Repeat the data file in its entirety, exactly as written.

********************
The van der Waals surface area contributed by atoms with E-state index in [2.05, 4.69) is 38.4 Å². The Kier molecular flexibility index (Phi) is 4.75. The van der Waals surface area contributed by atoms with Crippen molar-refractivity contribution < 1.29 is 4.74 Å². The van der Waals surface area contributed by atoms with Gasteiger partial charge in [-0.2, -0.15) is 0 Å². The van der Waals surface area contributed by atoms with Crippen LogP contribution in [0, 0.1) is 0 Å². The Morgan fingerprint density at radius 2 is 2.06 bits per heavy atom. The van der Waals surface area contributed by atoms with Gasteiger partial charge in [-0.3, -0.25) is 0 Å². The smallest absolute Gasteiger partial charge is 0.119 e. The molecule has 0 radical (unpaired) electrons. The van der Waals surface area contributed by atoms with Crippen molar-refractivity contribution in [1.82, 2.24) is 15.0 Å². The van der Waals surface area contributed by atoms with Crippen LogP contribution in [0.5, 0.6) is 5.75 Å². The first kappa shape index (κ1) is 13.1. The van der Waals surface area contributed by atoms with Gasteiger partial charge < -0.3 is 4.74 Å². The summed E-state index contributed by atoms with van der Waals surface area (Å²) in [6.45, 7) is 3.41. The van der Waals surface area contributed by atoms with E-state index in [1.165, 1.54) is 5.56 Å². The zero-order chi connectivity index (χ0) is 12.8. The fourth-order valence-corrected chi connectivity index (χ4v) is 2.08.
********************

The van der Waals surface area contributed by atoms with E-state index in [2.05, 4.69) is 38.4 Å². The Kier molecular flexibility index (Phi) is 4.75. The van der Waals surface area contributed by atoms with Crippen molar-refractivity contribution < 1.29 is 4.74 Å². The van der Waals surface area contributed by atoms with Gasteiger partial charge in [-0.2, -0.15) is 0 Å². The van der Waals surface area contributed by atoms with Crippen LogP contribution in [0, 0.1) is 0 Å². The Morgan fingerprint density at radius 2 is 2.06 bits per heavy atom. The van der Waals surface area contributed by atoms with Gasteiger partial charge in [-0.3, -0.25) is 0 Å². The smallest absolute Gasteiger partial charge is 0.119 e. The molecule has 0 radical (unpaired) electrons. The van der Waals surface area contributed by atoms with Crippen molar-refractivity contribution in [1.82, 2.24) is 15.0 Å². The van der Waals surface area contributed by atoms with Crippen LogP contribution in [0.5, 0.6) is 5.75 Å². The first kappa shape index (κ1) is 13.1. The van der Waals surface area contributed by atoms with Gasteiger partial charge < -0.3 is 4.74 Å². The summed E-state index contributed by atoms with van der Waals surface area (Å²) in [6.45, 7) is 3.41. The van der Waals surface area contributed by atoms with E-state index in [1.165, 1.54) is 5.56 Å². The zero-order chi connectivity index (χ0) is 12.8. The fourth-order valence-corrected chi connectivity index (χ4v) is 2.08.